When context is vital: “Starvation stones” go viral, however information first broke in 2018

A hunger stone in the Elbe River in Děčín, Czech Republic. The oldest readable carving is from 1616, with older carvings (1417 and 1473) having been wiped out by anchoring ships over the years.

Enlarge / A starvation stone within the Elbe River in Děčín, Czech Republic. The oldest readable carving is from 1616, with older carvings (1417 and 1473) having been worn out by anchoring ships through the years. (credit score: Dr. Bernd Gross/CC BY-SA 3.0)

Tales have been circling across the Web this previous week concerning the re-emergence in sure Czech and German rivers of so-called “starvation stones”—rocks embedded in rivers throughout droughts to mark the water stage and warn future generations of the doubtless famine and hardship to return at any time when the stones grew to become seen once more. The protection has been fueled largely by an August 11 tweet noting one stone particularly, inscribed with a dire warning: “In case you see me, weep.”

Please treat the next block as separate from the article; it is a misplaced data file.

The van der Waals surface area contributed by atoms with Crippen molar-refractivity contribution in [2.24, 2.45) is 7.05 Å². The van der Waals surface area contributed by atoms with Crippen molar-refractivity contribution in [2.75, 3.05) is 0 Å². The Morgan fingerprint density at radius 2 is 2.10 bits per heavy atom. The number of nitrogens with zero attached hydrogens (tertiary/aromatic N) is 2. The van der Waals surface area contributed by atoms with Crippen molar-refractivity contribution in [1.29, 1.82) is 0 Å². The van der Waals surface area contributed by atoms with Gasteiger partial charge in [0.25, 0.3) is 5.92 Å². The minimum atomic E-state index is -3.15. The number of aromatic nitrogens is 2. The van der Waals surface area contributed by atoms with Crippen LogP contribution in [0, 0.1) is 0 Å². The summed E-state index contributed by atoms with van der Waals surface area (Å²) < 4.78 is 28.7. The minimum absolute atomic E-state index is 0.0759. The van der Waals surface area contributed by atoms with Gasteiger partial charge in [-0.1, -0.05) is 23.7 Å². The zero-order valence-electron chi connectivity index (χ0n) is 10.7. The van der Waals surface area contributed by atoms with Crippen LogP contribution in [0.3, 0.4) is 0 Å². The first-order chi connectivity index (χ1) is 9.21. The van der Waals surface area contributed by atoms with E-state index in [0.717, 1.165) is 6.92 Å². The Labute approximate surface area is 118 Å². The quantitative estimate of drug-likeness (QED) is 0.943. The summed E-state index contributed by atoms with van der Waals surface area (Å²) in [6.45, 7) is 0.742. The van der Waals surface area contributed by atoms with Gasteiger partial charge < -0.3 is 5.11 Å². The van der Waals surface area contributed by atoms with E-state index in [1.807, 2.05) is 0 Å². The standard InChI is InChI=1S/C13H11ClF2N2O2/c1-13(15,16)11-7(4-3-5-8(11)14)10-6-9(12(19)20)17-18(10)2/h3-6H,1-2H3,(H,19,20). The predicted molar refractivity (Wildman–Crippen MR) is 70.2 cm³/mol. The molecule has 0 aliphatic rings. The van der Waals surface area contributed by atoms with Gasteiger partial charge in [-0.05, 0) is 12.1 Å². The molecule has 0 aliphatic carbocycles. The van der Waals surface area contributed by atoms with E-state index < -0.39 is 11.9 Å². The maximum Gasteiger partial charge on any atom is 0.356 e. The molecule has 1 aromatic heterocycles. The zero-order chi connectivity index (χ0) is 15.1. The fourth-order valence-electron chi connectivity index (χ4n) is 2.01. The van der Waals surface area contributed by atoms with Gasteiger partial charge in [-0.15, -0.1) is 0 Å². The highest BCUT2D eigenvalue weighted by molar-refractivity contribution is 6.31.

Starvation stones (hungerstein) are very a lot an actual factor with an extended and engaging historical past. And Europe is within the midst of a traditionally extreme drought—extreme sufficient that water ranges could certainly be sufficiently low for the stones to re-emerge as soon as extra. However that August 11 tweet and the associated protection are literally rehashing a collection of reports tales from 2018, when the re-emergence of the starvation stones within the midst of that 12 months’s excessive drought in Europe made headlines.

It is hardly an egregious case of misinformation, however it does present an illustrative instance of why together with context is so essential within the digital age—even in a comparatively easy tweet enthusing about newly acquired information.

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